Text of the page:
Benjamin Franklin Papers

Charles-Julien de Longchamp(s) [de la Blutière ?] to the American Commissioners, [March? 1778]: résumé

Charles-Julien de Longchamp(s) [de la Blutière?]7 to the American Commissioners

AL: American Philosophical Society

<[Versailles, March ?,8 1778,] in French: In 1774 I was a second lieutenant in Guadeloupe, with no prospect of quick advancement. An Englishman persuaded me and my family that I should go to America, and provided letters of introduction; I went gladly because I had long wanted to learn English and to advance in my profession. On arrival I was well received by Dr. Warren, stayed with him and his family in Salem and was introduced to Gen. Putnam and Mr. Ward,9 under whose protection Dr. Warren left me when he moved to the country near Cambridge. Billets were so scarce that churches were being used, and Putnam and I shared a bed. After a few days we moved to Prospect Hill for three months, but dined regularly in Cambridge. The British attacked, and during the engagement I became separated and blundered into their advance guard; I was captured, barbarously treated, and threatened with the noose. Months of imprisonment followed in Boston, until Howe succeeded Gage and sent me to England. There I was discharged, and with the help of the French Ambassador found my way home. The maréchal de Mouchy, Lafayette’s uncle, befriended me and gave me an introduction to the marquis in Philadelphia. In October, 1777, I set out for Bordeaux by way of London, but was captured at sea and imprisoned in England until the following February. I still want to get back to America as soon as possible, and ask the commissioners’ help with the Prince de Montbarey. Franklin endorsed the letter, “Memoire de Monsieur de Longchamp Officier ses Avantures.”>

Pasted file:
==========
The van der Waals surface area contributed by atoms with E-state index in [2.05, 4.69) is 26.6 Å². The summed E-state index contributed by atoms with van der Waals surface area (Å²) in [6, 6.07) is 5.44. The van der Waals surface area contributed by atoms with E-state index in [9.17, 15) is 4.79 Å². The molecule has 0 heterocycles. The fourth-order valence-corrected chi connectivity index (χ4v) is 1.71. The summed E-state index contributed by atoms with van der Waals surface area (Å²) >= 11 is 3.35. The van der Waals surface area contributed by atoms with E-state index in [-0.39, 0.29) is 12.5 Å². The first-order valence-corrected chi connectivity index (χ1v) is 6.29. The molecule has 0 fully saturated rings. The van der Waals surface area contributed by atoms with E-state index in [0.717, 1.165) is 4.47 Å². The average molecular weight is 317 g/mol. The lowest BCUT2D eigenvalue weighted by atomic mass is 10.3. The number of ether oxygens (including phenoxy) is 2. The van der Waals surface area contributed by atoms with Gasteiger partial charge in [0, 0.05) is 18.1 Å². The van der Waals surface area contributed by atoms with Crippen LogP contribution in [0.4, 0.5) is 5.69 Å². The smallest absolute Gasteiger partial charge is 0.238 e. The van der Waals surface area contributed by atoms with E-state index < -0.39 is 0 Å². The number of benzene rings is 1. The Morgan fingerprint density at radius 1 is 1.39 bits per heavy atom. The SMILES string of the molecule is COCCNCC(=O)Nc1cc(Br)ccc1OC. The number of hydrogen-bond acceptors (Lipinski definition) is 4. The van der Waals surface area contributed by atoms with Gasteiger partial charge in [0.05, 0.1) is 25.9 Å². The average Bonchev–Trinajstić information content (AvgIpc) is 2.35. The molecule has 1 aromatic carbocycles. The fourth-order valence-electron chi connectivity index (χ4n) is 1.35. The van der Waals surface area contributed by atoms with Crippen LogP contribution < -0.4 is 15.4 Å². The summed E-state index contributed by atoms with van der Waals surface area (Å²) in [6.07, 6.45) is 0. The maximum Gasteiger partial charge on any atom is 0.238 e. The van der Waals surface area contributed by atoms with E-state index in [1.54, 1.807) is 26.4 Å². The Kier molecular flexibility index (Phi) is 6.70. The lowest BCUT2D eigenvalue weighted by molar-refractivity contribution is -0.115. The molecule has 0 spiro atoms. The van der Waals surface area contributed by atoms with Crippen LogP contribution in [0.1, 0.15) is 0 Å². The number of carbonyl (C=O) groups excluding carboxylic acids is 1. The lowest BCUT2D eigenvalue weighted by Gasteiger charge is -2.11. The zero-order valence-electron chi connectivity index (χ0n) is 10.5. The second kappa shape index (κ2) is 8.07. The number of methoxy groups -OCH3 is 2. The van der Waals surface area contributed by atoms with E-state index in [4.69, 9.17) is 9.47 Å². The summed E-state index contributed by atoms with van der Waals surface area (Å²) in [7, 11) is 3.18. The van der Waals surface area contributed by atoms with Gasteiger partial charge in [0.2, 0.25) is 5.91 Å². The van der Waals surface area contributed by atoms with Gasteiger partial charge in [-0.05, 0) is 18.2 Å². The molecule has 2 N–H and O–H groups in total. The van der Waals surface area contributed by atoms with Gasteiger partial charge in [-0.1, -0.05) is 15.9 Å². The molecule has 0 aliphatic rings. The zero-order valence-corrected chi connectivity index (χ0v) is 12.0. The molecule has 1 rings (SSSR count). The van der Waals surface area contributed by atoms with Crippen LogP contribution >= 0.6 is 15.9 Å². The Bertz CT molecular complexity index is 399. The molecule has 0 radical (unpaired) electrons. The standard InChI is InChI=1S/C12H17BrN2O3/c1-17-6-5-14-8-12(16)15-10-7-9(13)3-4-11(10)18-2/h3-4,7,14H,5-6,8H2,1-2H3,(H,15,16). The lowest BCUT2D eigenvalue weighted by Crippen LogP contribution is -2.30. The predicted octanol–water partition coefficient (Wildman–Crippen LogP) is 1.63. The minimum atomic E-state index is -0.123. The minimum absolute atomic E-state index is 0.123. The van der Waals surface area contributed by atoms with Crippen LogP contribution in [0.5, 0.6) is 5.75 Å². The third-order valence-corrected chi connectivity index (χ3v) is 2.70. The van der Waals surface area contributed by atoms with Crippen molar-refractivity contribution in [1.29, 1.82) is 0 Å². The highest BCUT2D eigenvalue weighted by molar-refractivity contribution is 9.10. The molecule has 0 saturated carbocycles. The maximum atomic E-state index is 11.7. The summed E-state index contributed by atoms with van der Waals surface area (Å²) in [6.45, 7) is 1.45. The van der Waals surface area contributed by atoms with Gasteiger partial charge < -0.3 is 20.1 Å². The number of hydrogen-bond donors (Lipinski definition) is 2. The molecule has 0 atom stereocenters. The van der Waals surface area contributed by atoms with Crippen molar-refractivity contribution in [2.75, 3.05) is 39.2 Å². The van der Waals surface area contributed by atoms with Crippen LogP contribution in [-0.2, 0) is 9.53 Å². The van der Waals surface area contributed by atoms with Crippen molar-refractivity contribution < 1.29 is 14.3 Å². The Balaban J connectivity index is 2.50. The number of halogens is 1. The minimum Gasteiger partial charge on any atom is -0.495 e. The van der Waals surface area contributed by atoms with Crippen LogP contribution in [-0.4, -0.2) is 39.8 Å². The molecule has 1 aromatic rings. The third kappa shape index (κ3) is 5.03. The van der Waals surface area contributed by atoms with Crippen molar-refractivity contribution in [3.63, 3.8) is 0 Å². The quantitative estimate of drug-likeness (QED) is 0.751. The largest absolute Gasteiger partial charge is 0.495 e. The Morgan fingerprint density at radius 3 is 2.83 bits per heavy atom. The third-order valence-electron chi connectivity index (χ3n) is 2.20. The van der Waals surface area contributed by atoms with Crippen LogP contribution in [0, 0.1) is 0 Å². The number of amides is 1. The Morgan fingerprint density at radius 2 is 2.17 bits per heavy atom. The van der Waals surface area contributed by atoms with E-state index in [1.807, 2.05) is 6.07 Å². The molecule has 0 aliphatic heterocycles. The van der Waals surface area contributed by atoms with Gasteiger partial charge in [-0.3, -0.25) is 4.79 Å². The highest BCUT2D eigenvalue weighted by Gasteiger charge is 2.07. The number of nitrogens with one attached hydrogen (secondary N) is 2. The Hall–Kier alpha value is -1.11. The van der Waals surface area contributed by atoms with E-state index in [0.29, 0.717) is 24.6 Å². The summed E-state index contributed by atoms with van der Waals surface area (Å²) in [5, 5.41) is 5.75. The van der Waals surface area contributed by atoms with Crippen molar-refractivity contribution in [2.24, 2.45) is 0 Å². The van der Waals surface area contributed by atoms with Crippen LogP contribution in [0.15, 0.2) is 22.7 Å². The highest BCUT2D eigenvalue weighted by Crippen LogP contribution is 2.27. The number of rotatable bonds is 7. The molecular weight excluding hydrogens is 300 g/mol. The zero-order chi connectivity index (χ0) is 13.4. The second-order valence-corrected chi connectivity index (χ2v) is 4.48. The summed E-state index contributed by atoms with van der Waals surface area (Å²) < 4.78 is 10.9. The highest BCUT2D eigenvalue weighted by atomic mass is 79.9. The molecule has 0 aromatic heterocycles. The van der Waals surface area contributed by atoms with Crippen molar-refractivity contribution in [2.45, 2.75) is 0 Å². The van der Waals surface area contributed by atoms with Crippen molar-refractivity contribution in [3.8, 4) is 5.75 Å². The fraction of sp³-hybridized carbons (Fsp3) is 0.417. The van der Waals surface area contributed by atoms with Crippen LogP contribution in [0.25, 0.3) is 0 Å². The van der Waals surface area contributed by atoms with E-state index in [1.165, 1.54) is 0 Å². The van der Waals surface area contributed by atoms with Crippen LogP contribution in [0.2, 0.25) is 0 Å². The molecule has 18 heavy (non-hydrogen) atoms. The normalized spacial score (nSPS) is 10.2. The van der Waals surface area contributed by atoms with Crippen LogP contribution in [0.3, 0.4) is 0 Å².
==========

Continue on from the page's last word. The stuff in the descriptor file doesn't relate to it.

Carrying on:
[Note numbering follows the Franklin Papers source.]

7The writer is perhaps the man who in 1779 served as sub-lieutenant without pay in the régiment des dragons de Noailles. Bodinier. He settled in Philadelphia, gained a shady reputation, and created a scandal in 1784 by assaulting the French minister François de Barbé-Marbois. Alfred Rosenthal, “The Marbois-Longchamps Affair,” PMHB, LXIII (1939), 294–301.

8He was imprisoned in England, he says, until February; since he is writing from France, we assign the document to the earliest plausible date.

9Joseph Warren, Israel Putnam, and Artemas Ward.

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